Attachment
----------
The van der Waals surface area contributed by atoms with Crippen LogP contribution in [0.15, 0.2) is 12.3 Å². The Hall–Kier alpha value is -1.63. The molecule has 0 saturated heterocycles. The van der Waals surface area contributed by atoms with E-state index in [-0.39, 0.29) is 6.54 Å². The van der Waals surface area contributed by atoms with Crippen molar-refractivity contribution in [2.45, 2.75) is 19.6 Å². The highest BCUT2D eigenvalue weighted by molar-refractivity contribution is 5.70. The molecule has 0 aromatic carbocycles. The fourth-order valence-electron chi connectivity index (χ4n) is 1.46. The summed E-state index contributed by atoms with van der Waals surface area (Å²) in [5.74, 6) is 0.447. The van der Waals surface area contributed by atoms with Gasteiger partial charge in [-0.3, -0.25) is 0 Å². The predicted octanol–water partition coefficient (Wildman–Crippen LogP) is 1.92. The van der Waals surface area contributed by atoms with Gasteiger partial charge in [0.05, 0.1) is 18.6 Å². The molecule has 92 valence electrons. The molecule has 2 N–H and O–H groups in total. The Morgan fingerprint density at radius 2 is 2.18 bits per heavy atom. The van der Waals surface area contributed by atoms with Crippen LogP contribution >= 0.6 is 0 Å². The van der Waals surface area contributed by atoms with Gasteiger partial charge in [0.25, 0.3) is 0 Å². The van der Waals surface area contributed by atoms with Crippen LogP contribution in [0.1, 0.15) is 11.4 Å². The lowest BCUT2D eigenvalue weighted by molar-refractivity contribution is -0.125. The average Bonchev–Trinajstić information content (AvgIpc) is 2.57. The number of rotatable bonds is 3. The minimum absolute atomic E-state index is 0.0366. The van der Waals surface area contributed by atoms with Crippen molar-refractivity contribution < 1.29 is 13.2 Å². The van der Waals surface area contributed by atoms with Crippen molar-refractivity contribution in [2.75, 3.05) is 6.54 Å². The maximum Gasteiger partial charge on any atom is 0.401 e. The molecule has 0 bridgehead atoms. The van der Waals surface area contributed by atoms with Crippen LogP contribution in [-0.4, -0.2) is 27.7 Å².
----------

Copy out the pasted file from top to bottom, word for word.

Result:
The van der Waals surface area contributed by atoms with Crippen LogP contribution in [0.15, 0.2) is 12.3 Å². The Hall–Kier alpha value is -1.63. The molecule has 0 saturated heterocycles. The van der Waals surface area contributed by atoms with E-state index in [-0.39, 0.29) is 6.54 Å². The van der Waals surface area contributed by atoms with Crippen molar-refractivity contribution in [2.45, 2.75) is 19.6 Å². The highest BCUT2D eigenvalue weighted by molar-refractivity contribution is 5.70. The molecule has 0 aromatic carbocycles. The fourth-order valence-electron chi connectivity index (χ4n) is 1.46. The summed E-state index contributed by atoms with van der Waals surface area (Å²) in [5.74, 6) is 0.447. The van der Waals surface area contributed by atoms with Gasteiger partial charge in [-0.3, -0.25) is 0 Å². The predicted octanol–water partition coefficient (Wildman–Crippen LogP) is 1.92. The van der Waals surface area contributed by atoms with Gasteiger partial charge in [0.05, 0.1) is 18.6 Å². The molecule has 92 valence electrons. The molecule has 2 N–H and O–H groups in total. The Morgan fingerprint density at radius 2 is 2.18 bits per heavy atom. The van der Waals surface area contributed by atoms with Crippen LogP contribution >= 0.6 is 0 Å². The van der Waals surface area contributed by atoms with Gasteiger partial charge in [0.25, 0.3) is 0 Å². The van der Waals surface area contributed by atoms with Crippen LogP contribution in [0.1, 0.15) is 11.4 Å². The lowest BCUT2D eigenvalue weighted by molar-refractivity contribution is -0.125. The average Bonchev–Trinajstić information content (AvgIpc) is 2.57. The number of rotatable bonds is 3. The minimum absolute atomic E-state index is 0.0366. The van der Waals surface area contributed by atoms with Crippen molar-refractivity contribution < 1.29 is 13.2 Å². The van der Waals surface area contributed by atoms with Crippen molar-refractivity contribution in [2.75, 3.05) is 6.54 Å². The maximum Gasteiger partial charge on any atom is 0.401 e. The molecule has 0 bridgehead atoms. The van der Waals surface area contributed by atoms with Crippen LogP contribution in [-0.4, -0.2) is 27.7 Å².